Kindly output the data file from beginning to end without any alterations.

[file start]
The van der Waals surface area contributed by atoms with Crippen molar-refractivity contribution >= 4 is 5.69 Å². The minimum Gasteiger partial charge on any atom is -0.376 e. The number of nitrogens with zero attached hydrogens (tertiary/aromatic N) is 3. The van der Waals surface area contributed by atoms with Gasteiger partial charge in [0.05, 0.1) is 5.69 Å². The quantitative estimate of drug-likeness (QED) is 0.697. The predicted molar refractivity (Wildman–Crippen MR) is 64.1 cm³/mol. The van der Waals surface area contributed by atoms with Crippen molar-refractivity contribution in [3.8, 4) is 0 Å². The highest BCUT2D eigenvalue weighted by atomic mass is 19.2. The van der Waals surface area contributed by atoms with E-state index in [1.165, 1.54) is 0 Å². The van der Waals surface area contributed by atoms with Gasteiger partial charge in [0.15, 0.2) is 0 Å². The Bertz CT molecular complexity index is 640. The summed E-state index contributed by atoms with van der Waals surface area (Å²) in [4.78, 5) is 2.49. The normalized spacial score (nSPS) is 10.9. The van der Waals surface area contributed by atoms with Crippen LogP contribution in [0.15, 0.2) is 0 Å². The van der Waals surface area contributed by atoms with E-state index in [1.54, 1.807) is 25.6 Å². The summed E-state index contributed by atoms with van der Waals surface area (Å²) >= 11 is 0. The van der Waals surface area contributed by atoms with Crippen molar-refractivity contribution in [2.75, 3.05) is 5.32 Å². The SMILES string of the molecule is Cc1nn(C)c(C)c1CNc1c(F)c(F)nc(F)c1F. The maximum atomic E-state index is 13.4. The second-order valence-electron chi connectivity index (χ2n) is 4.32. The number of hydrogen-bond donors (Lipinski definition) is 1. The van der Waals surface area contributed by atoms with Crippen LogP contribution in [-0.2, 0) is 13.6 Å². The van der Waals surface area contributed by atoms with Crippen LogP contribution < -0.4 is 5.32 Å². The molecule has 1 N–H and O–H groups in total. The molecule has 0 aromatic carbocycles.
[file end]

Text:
The van der Waals surface area contributed by atoms with Crippen molar-refractivity contribution >= 4 is 5.69 Å². The minimum Gasteiger partial charge on any atom is -0.376 e. The number of nitrogens with zero attached hydrogens (tertiary/aromatic N) is 3. The van der Waals surface area contributed by atoms with Gasteiger partial charge in [0.05, 0.1) is 5.69 Å². The quantitative estimate of drug-likeness (QED) is 0.697. The predicted molar refractivity (Wildman–Crippen MR) is 64.1 cm³/mol. The van der Waals surface area contributed by atoms with Crippen molar-refractivity contribution in [3.8, 4) is 0 Å². The highest BCUT2D eigenvalue weighted by atomic mass is 19.2. The van der Waals surface area contributed by atoms with E-state index in [1.165, 1.54) is 0 Å². The van der Waals surface area contributed by atoms with Gasteiger partial charge in [0.15, 0.2) is 0 Å². The Bertz CT molecular complexity index is 640. The summed E-state index contributed by atoms with van der Waals surface area (Å²) in [4.78, 5) is 2.49. The normalized spacial score (nSPS) is 10.9. The van der Waals surface area contributed by atoms with Crippen LogP contribution in [0.15, 0.2) is 0 Å². The van der Waals surface area contributed by atoms with E-state index in [1.54, 1.807) is 25.6 Å². The summed E-state index contributed by atoms with van der Waals surface area (Å²) >= 11 is 0. The van der Waals surface area contributed by atoms with Crippen molar-refractivity contribution in [2.75, 3.05) is 5.32 Å². The SMILES string of the molecule is Cc1nn(C)c(C)c1CNc1c(F)c(F)nc(F)c1F. The maximum atomic E-state index is 13.4. The second-order valence-electron chi connectivity index (χ2n) is 4.32. The number of hydrogen-bond donors (Lipinski definition) is 1. The van der Waals surface area contributed by atoms with Crippen LogP contribution in [-0.2, 0) is 13.6 Å². The van der Waals surface area contributed by atoms with Crippen LogP contribution < -0.4 is 5.32 Å². The molecule has 1 N–H and O–H groups in total. The molecule has 0 aromatic carbocycles.